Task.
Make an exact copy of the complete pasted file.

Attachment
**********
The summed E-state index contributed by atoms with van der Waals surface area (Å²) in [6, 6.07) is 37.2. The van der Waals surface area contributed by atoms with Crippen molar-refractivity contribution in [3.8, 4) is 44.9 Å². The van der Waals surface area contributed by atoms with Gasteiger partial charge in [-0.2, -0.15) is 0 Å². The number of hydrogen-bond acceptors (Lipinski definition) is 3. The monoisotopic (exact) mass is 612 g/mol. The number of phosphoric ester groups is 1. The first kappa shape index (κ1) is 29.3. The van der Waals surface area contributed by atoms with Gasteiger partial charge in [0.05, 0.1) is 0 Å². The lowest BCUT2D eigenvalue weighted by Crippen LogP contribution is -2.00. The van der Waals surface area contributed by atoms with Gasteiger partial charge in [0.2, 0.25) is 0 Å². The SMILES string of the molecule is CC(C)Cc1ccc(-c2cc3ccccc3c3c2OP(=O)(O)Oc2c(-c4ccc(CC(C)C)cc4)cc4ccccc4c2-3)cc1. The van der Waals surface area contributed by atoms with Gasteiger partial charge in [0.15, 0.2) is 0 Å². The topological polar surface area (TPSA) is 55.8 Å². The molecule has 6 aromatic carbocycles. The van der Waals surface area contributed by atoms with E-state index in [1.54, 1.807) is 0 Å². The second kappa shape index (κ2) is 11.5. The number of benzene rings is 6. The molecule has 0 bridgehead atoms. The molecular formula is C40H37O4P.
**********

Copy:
The summed E-state index contributed by atoms with van der Waals surface area (Å²) in [6, 6.07) is 37.2. The van der Waals surface area contributed by atoms with Crippen molar-refractivity contribution in [3.8, 4) is 44.9 Å². The van der Waals surface area contributed by atoms with Gasteiger partial charge in [-0.2, -0.15) is 0 Å². The number of hydrogen-bond acceptors (Lipinski definition) is 3. The monoisotopic (exact) mass is 612 g/mol. The number of phosphoric ester groups is 1. The first kappa shape index (κ1) is 29.3. The van der Waals surface area contributed by atoms with Gasteiger partial charge in [0.05, 0.1) is 0 Å². The lowest BCUT2D eigenvalue weighted by Crippen LogP contribution is -2.00. The van der Waals surface area contributed by atoms with Gasteiger partial charge in [0.2, 0.25) is 0 Å². The SMILES string of the molecule is CC(C)Cc1ccc(-c2cc3ccccc3c3c2OP(=O)(O)Oc2c(-c4ccc(CC(C)C)cc4)cc4ccccc4c2-3)cc1. The van der Waals surface area contributed by atoms with Gasteiger partial charge in [0.15, 0.2) is 0 Å². The topological polar surface area (TPSA) is 55.8 Å². The molecule has 6 aromatic carbocycles. The van der Waals surface area contributed by atoms with E-state index in [1.54, 1.807) is 0 Å². The second kappa shape index (κ2) is 11.5. The number of benzene rings is 6. The molecule has 0 bridgehead atoms. The molecular formula is C40H37O4P.